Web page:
FANDOM


The Aurora Toolset is a powerful and simple-to-use tool that allows players to change many aspects of Neverwinter Nights, create new modules using themed tilesets and turn many ideas into in-game reality. It does not, however, support plug-ins or other third-party extensions. This is the same tool used internally by BioWare to create the official campaigns (and the modules comprising those campaigns can be viewed in the Toolset, once they are played through or otherwise unlocked).

The Toolset was intended to be as intuitive and easy to use as possible. All buildings, terrain, and dungeon spaces, for instance, can be painted down using intuitive and context-sensitive tile paintbrushes. At the same time, NWScript allows a builder to weave stories and create characters that behave in an intelligent fashion. There are extensive libraries of pre-existing content that can be drawn from, but these are aids, not limitations. Players can write their own dialog chains, create new creatures and items, and design entire worlds. These creations (in addition to being part of the builder's module) can then be shared with others via the Toolset's ability to export and import resources using .erf files.

The Toolset is also intended to be powerful enough to translate most pencil-and-paper modules and homemade campaigns into Neverwinter Nights modules. While not every detail will translate well into Neverwinter Nights (nor to a computer-based game in general), easily recognizable facsimiles should be possible. Also, some monster or terrain models might not be available by default, but it is possible to add new models through the use of hak paks.

While the game is available on more platforms, the Toolset is only available for Windows. BioWare's initial goal was to create a cross-platform toolset for the gaming community. However, they were unable to obtain a viable cross-platform solution to assist in porting the Aurora Toolset, so no Mac or Linux versions of the Aurora Toolset were created. Some people have been able to get the Toolset to work on Linux using Wine, though.

The Aurora Engine is an evolution of the Infinity Engine, which was used for the Baldur's Gate series of games. While the Aurora Engine is a huge advancement, its roots still stem from the Infinity Engine — all files types, methods of data storage, etc. are the same. Surprisingly, Baldur's Gate II had a wonderful modding community. They even went so far as to create their own toolset for editing the game. So, when Neverwinter Nights was released, it was a great gift to the Baldur's Gate II modding community, and from that, Neverwinter Nights has flourished into what it is today.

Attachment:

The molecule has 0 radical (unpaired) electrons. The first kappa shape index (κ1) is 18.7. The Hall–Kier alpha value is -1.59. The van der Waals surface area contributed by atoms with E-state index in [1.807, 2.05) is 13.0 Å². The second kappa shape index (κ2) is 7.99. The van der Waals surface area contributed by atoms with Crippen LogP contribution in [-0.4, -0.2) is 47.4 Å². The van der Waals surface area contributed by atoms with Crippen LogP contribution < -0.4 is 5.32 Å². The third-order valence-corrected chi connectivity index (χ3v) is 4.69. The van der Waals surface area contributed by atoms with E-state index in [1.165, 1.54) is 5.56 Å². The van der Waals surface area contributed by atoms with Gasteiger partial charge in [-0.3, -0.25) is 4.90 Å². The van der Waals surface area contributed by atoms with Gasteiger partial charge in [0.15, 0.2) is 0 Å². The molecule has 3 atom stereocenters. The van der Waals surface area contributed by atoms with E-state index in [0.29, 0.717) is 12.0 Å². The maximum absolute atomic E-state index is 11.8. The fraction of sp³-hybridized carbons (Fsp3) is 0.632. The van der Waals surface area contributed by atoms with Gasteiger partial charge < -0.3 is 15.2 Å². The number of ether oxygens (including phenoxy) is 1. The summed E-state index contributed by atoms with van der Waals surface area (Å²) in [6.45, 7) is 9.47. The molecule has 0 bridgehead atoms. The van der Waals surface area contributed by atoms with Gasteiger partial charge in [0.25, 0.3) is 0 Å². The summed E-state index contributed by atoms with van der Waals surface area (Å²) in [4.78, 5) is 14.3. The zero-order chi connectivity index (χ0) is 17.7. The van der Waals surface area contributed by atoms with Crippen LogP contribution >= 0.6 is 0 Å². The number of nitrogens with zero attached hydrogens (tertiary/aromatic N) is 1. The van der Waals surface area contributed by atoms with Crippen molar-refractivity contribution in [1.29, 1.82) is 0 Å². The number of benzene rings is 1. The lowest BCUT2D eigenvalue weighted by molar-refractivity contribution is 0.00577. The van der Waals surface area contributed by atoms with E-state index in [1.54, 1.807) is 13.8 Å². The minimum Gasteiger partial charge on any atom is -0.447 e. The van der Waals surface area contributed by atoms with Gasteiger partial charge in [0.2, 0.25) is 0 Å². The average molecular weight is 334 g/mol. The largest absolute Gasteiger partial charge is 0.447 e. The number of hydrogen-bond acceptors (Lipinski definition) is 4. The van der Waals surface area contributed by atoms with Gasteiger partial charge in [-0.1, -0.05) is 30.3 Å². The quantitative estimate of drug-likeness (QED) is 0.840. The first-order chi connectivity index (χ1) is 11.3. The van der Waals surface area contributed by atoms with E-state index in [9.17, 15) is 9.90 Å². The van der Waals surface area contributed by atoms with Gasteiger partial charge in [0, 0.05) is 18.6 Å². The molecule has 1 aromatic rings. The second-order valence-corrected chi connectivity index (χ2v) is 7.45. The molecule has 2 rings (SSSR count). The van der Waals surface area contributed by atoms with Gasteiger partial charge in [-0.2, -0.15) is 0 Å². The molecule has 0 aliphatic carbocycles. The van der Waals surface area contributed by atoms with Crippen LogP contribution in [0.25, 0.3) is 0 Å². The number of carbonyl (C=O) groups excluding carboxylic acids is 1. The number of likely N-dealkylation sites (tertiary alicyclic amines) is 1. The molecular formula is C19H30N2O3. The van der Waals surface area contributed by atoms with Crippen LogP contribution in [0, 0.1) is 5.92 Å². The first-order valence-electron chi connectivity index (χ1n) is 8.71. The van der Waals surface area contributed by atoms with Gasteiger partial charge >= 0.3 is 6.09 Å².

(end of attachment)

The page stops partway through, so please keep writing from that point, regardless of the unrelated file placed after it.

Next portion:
BackgroundEdit

The Aurora toolset (sometimes called the Aurora toolkit) is a set of software tools developed by BioWare for use with the Aurora Engine, the game engine first used in BioWare's 2002 role-playing video game Neverwinter Nights. The toolset is included with the Microsoft Windows version of Neverwinter Nights, and allows players to create their own adventures and share them with others by using a module (a game made in the toolkit). The tools include a visual tile-based terrain editor, a script editor, a conversation editor, and an object editor. Players using the toolset have created many modules that are available to download.

Aside from using the supplied content built into the default game, aspiring game developers can add their own custom content in supported files called "hakpacks" (or "Haks") using third party tools. Creature and object models can be created using modeling software such as 3D Studio Max, and media composers can create their own music files and intro movies with appropriate software, all stored in the Hak file.

The customizable nature of the game has inspired entire communities of independent scripters and content creators to develop additional tools, haks, and expansions that build on the Aurora toolset. There are also many third-party software programs written by independent developers for Neverwinter Nights. One program of note is the NWNX2/APS package, which allows persistent storage of game server information. By interfacing with MySQL technology, builders can script persistence of object inventories, states, and variables. This package is of particular usefulness to persistent worlds, which require massive amounts of data manipulation above the capabilities of the scripting language.